Noting that the toll gate is a public asset, he suggested that government should close it for an indefinite period and later donate the revenue derived from it when it is reopened to the “confirmed victims of the Lekki attacks” and “other identified victims of police brutality in Lagos.”

Tinubu, who said he had financial investment in the TVC and The Nation, which were significantly damaged, pointed out that he never sought for the Army or the police to attack, kill or injure those who razed the two properties, despite prior notice of the imminent trespass.

He stressed: “I did not want any bloodshed. These elements, mostly hirelings of my political opponents, wreaked their havoc and destroyed those buildings and facilities and I thank God that the employees of these two media institutions managed to escape largely unharmed.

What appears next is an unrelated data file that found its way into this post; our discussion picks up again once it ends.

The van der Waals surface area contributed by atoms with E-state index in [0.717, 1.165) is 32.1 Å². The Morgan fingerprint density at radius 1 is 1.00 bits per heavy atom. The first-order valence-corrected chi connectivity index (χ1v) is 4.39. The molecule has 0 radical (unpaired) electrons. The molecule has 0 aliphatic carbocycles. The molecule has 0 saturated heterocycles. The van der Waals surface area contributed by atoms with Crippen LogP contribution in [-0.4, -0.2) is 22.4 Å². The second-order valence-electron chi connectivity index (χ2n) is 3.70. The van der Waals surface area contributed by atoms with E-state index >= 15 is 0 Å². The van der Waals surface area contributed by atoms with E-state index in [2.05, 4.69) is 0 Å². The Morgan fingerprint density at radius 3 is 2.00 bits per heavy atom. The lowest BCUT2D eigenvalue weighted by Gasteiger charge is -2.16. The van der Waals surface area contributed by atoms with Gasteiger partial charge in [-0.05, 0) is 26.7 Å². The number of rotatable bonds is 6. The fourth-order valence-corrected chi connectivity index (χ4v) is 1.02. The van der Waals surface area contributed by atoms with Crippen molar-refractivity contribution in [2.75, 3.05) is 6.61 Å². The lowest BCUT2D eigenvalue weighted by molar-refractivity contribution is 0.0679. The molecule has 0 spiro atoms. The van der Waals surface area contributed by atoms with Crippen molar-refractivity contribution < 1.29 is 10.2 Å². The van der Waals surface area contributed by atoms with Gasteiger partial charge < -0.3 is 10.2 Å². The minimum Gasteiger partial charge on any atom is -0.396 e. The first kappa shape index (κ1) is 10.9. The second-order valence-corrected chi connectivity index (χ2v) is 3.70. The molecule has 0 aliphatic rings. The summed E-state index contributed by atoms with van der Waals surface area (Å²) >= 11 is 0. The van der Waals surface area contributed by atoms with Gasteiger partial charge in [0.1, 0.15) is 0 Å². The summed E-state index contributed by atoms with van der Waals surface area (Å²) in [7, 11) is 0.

“There is a deeper truth involved here. Burned buildings and damaged equipment can be rebuilt or replaced.

“There is no adequate substitute for the loss of even a single human life. I am not one to encourage violence. I abhor it. Thus, I did nothing that might endanger lives, even the lives of those who destroyed my properties.

“Now, those who claim I ordered violence in Lekki must face the sheer illogic of their assertions. There is no rationale that can adequately explain why I would order soldiers to repel peaceful protesters from the toll gate where I have no financial interest, yet, choose to do nothing to protect my investments in The Nation and TVC.

 

“Why would I be so moved as to instigate the army to attack peaceful, law-abiding people at the toll gate where I have no pecuniary stake, yet lift not a single finger to stop hired miscreants bent on setting fire to these important media investments?”